Most people would never believe that this is a "spec" house: that is, one speculatively built for sale by a builder who has no idea who the prospective owner will be. Spec houses have a reputation for being cookie-cutter images of one another. But, as with so much else in life, there's spec, and then there's spec.
At well over 9,000 square feet, this spec-built and custom-designed house had almost everything the new owners wanted in terms of size, location and extras such as a glass-block tower and a four-car garage. But it was so impersonal. As a spec house, it was purchased unfinished, with certain allowances for carpeting, tile, fixtures and other finishing details.
Designer Sharon Kirkley of Interior Ideas Inc. had worked with members of the owners' family on previous projects. She was familiar with their appreciation of fine contemporary architecture, and their enjoyment of their Italian-American heritage.
Of particular concern to Ms. Kirkley were the family's numerous collections, represented by a variety of companies from Lladro to Franklin Mint. By their sheer numbers, the collections threatened to overwhelm any interior. Dreading a cluttered look, Ms. Kirkley custom-designed extensive built-in cabinetry for the home. Selected examples of the collections are exhibited throughout the house, while the rest remains hidden from view.
The home's architecture includes dramatic contemporary features such as a dazzling curved glass-block tower and abrupt ceiling-height changes. To give the interior a softer, more transitional appearance, Baltimore artist Mary McHugh was commissioned to faux-finish walls throughout the home in muted pastels and natural colors and to create fanciful murals.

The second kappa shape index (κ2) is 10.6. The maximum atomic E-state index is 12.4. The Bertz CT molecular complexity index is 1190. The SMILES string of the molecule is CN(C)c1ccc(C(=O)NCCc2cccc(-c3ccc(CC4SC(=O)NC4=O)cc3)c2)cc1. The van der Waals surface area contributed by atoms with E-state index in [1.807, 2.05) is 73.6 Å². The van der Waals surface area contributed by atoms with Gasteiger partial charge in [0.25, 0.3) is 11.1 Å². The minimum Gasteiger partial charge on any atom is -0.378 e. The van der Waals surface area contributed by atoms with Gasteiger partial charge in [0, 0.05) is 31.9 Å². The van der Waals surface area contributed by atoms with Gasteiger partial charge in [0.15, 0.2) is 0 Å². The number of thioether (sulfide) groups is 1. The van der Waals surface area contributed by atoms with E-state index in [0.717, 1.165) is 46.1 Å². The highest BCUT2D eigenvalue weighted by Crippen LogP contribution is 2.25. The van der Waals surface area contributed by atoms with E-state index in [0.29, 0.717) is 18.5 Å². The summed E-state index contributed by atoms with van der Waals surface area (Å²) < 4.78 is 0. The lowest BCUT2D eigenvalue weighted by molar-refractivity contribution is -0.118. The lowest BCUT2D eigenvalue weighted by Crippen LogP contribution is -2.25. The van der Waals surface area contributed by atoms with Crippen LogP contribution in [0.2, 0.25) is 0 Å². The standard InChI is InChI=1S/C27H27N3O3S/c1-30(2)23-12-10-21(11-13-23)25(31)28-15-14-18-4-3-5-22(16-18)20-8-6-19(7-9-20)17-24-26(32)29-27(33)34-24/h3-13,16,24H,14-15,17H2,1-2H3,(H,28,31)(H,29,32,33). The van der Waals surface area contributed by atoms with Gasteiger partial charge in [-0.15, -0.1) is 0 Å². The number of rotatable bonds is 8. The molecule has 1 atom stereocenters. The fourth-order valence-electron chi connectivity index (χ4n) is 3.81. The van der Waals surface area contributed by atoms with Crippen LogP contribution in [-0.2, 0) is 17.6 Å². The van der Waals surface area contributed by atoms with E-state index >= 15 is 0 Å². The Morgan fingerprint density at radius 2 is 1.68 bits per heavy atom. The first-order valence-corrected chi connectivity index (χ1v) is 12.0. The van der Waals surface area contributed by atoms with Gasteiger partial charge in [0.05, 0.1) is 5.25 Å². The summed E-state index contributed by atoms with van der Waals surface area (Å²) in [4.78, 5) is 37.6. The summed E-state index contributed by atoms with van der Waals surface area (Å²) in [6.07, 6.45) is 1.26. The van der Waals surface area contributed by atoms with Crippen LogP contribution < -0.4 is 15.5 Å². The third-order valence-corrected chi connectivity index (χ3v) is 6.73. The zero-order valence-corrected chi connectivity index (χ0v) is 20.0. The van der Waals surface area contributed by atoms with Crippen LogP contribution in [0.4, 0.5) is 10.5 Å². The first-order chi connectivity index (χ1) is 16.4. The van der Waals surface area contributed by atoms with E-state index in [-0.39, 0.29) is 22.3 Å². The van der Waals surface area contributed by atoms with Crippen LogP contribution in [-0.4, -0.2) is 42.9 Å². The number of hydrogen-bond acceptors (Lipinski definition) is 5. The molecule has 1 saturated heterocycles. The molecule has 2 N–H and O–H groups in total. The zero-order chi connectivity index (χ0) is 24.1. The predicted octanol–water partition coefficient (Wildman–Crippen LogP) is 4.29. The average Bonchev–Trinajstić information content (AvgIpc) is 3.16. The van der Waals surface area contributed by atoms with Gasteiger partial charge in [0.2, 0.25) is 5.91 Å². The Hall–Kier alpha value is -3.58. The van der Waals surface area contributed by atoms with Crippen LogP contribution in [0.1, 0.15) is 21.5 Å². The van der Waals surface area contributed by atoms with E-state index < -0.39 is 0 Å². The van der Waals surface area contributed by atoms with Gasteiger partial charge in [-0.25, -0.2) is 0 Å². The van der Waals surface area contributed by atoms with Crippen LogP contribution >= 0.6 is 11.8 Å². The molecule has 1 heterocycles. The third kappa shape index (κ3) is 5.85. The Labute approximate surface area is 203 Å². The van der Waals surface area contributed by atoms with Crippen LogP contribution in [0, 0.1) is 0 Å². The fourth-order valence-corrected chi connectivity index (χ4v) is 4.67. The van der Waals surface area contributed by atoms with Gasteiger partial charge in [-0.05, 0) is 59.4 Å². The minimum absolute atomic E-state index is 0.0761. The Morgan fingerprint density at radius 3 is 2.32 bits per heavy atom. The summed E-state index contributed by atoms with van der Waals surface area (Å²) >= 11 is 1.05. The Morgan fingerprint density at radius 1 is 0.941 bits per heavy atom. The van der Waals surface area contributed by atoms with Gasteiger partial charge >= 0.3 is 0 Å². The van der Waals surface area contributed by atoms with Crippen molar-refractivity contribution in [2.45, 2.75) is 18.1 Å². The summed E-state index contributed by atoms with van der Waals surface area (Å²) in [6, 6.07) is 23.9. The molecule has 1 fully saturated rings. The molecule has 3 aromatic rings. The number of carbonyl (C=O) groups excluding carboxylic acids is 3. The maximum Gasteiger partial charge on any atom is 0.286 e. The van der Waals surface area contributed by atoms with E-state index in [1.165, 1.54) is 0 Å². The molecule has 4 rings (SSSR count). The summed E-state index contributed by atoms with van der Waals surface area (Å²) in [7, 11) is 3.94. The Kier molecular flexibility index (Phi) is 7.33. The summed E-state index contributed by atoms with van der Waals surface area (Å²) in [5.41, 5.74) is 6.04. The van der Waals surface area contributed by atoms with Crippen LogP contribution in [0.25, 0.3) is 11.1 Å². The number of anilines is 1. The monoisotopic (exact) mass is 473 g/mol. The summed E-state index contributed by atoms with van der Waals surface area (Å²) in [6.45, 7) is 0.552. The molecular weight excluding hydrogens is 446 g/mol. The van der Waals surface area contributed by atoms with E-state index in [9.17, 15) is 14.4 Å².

The murals hang in the foyer, which through its interior design and attention to detail establishes a mood of light, airy opulence. The floor design, a bordered mosaic by Baltimore artist and marble master Santo Nabarria, is an intricate reminder of an eternal spring. Marbled pillars form an architectural gateway to the living room.
The monochromatic color scheme forms a muted background for the living and dining rooms. A bleached oak floor and stone fireplace add a touch of informality, while custom-crafted area rugs and sumptuous upholstered seating provide drama as well as comfort.
A professionally equipped kitchen and expansive family room make large-scale informal entertaining possible. Other areas of the house include three children's rooms with study lofts, a completely secluded in-law suite, a game room and cabana, all with built-ins and custom carpets designed by Ms. Kirkley.
The quiet seclusion of the master bedroom suite infuses the area with serenity. Hand-painted silk draperies dress the windows. The bed, lit from below, appears to float above the custom-designed wall-to-wall carpet.
In the spectacular master bath, marble floors lead to a tub, which has been sunken into a raised platform. A curved glass-block exterior wall topped by a semicircle of skylights accents the architectural geometry, and at the same time offers privacy and light. Another curved glass-block wall, this one an interior wall, separates the master bath into grooming areas. Finished with marble, gold fixtures and a whimsical soft-sculpture tree, the master bath is a glamorous, very private retreat.
After more than a year of work, the house finally feels like a home to its owners. Wherever they look, they can see their own tastes expressed in textures, furnishings, colors. Attention to detail, patience and the guidance of their designer has brought this spec home to its renaissance at last.